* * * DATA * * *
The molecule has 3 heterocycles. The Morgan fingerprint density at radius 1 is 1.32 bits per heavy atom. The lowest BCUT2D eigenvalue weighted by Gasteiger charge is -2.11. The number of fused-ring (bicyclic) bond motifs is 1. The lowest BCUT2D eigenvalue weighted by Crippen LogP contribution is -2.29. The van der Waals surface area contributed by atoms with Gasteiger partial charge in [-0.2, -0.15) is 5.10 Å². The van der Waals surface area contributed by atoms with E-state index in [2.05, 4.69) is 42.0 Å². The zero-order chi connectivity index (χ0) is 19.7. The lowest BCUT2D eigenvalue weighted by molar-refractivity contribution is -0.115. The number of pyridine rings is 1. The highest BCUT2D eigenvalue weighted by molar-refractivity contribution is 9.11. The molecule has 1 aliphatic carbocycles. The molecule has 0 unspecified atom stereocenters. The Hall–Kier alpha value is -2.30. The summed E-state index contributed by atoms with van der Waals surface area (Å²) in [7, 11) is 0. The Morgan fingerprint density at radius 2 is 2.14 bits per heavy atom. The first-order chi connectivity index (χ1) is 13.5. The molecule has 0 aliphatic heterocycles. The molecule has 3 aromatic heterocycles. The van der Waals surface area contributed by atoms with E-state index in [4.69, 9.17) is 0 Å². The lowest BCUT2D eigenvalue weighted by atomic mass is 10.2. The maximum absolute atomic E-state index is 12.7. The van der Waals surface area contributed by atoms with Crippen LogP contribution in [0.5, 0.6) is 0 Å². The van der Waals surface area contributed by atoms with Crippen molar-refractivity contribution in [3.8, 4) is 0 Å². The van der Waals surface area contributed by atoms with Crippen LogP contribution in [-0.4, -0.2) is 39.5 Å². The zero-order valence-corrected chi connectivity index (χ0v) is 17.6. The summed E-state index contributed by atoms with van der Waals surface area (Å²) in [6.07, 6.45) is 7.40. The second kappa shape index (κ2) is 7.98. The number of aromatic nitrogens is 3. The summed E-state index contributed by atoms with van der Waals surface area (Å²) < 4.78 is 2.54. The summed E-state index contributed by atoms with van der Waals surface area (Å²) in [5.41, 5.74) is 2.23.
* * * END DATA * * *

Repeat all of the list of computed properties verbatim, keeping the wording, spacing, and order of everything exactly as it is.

The molecule has 3 heterocycles. The Morgan fingerprint density at radius 1 is 1.32 bits per heavy atom. The lowest BCUT2D eigenvalue weighted by Gasteiger charge is -2.11. The number of fused-ring (bicyclic) bond motifs is 1. The lowest BCUT2D eigenvalue weighted by Crippen LogP contribution is -2.29. The van der Waals surface area contributed by atoms with Gasteiger partial charge in [-0.2, -0.15) is 5.10 Å². The van der Waals surface area contributed by atoms with E-state index in [2.05, 4.69) is 42.0 Å². The zero-order chi connectivity index (χ0) is 19.7. The lowest BCUT2D eigenvalue weighted by molar-refractivity contribution is -0.115. The number of pyridine rings is 1. The highest BCUT2D eigenvalue weighted by molar-refractivity contribution is 9.11. The molecule has 1 aliphatic carbocycles. The molecule has 0 unspecified atom stereocenters. The Hall–Kier alpha value is -2.30. The summed E-state index contributed by atoms with van der Waals surface area (Å²) in [7, 11) is 0. The Morgan fingerprint density at radius 2 is 2.14 bits per heavy atom. The first-order chi connectivity index (χ1) is 13.5. The molecule has 0 aliphatic heterocycles. The molecule has 3 aromatic heterocycles. The van der Waals surface area contributed by atoms with E-state index in [4.69, 9.17) is 0 Å². The lowest BCUT2D eigenvalue weighted by atomic mass is 10.2. The maximum absolute atomic E-state index is 12.7. The van der Waals surface area contributed by atoms with Crippen LogP contribution in [0.5, 0.6) is 0 Å². The van der Waals surface area contributed by atoms with Crippen molar-refractivity contribution in [3.8, 4) is 0 Å². The van der Waals surface area contributed by atoms with Crippen LogP contribution in [-0.4, -0.2) is 39.5 Å². The zero-order valence-corrected chi connectivity index (χ0v) is 17.6. The summed E-state index contributed by atoms with van der Waals surface area (Å²) in [6.07, 6.45) is 7.40. The second kappa shape index (κ2) is 7.98. The number of aromatic nitrogens is 3. The summed E-state index contributed by atoms with van der Waals surface area (Å²) < 4.78 is 2.54. The summed E-state index contributed by atoms with van der Waals surface area (Å²) in [5.41, 5.74) is 2.23.